Jordan Rapaport and Liana Zhen-ai Kleinman
premiered at Ki Smith Gallery,
January 23, 2021
presented at SMUSH Gallery
April 30-May 1, 20221
new immortal, a multimedia work by Liana Zhen-ai and Jordan Rapaport, imagines a world in which archaeologists of the future dig up evidence of our impact on the planet. With the discovery of discarded single-use plastics, antiquated technology, and skeletons of disappearing species come memories, the faint evidence of the ways these lost objects touched us as much as we touched them. In this temporally warped, melting history, who speaks? When we re-write the story of the planet, who lives to tell the tale? Can the dissolution of narrative allow new voices to enter the scene, and history to be written by new victors?
the term new immortals comes from the editorial preface to an edition of Environmental Philosophy, coined by the authors Michelle Bastien and Thom van Dooren. The term describes man-made objects that interpellate the creator into a future which they may or may not see. a plastic bag, for instance, takes between 200 to 1000 years to degrade. when we make or interact with the bag, we leave traces of ourselves - our labor, our desires, and our needs. we are entangled with an object that will live for longer than ourselves, that, within the purview of our lifetimes, is immortal. these objects form the geology of a distant future - archeologists will one day find geologic strata which show layers of Walkmen, then iPod shuffles, then quantum computers, and so forth. new immortals tell the story of human impact on the planet.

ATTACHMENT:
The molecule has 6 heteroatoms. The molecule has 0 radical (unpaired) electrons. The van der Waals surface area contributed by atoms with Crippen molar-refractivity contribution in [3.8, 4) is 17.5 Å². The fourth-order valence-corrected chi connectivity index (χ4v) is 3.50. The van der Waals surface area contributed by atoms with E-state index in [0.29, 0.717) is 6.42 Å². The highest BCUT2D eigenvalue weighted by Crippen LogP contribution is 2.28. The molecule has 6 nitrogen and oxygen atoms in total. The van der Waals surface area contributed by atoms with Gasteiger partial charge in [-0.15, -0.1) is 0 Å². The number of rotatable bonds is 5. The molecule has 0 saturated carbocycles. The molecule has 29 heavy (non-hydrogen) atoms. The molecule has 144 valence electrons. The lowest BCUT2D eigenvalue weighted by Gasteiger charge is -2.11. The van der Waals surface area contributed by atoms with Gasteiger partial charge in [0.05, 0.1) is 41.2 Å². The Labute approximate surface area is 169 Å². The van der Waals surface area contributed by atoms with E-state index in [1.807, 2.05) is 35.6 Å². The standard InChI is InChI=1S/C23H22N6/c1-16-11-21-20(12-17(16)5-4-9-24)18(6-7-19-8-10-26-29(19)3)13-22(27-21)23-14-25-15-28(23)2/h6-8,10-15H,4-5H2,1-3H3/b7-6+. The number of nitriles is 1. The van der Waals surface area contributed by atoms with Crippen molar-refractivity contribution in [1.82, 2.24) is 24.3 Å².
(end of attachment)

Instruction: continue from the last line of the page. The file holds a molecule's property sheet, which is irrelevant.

they are also wormholes into our understanding of the climate crisis. in a small way, throwing away a plastic bag demonstrates our inability to understand or grapple with the immensity of anthropogenic climate change. just as a plastic bag is both a momentary possession and an immortal being, climate change works on strangely warping time scales. when we talk about climate change, we speak in future tense: by 2050, sea levels will have risen four to eight inches right here in New York. the climate crisis is also something we hypothesize about as a historical event, did the beginning of global warming begin when we began to notice its effects in the 1960s, or during the first spike in carbon emissions during the industrial revolution, or from our first forays into agriculture? when we try to pin down climate change, place it inside the story of humanity, it becomes slippery.
stories themselves become slippery. when our background, our environment, becomes the foreground, what happens to narratives? in this work, we attempt to communicate with non-human entities, touch the hole in the ozone, and confront our collective climate grief.
-liana zhen-ai kleinman
workshop participant grief phrases
Accompanying the performance of new immortal, I conducted a series of workshops at SMUSH Gallery in Jersey City from April 30th - May 1st, 2022. During the workshops, I guided participants through a movement warm up that brought them, physically, to different viewpoints, noticing how the room looked different when they were at eye level with the ground, or how they experienced the air around them differently when they jumped. The goal of this physical investigation was to come into a visceral understanding of how the sensations of non-human entities might differ from our own. We engaged in a discussion of the term ‘new immortal’, and talked about how the lifetime of objects, and especially non-biodegradable objects, exists outside of our own narrative.
In homage to new immortals, workshop attendees created a movement phrase they might use to mourn a new immortal they disposed of. The movement phrase imagined a world in which every time we disposed of an object, we performed this mourning rite. We investigated how emotionally and physically exhausting the repetition of this performance was, and how absurd it might be to perform this movement over and over. Disposing of new immortals is similarly absurd, a sentiment we felt with our bodies as much as understood with our minds.
created with the support of the Monira Foundation and SMUSH Gallery and with funding from London Contemporary Dance School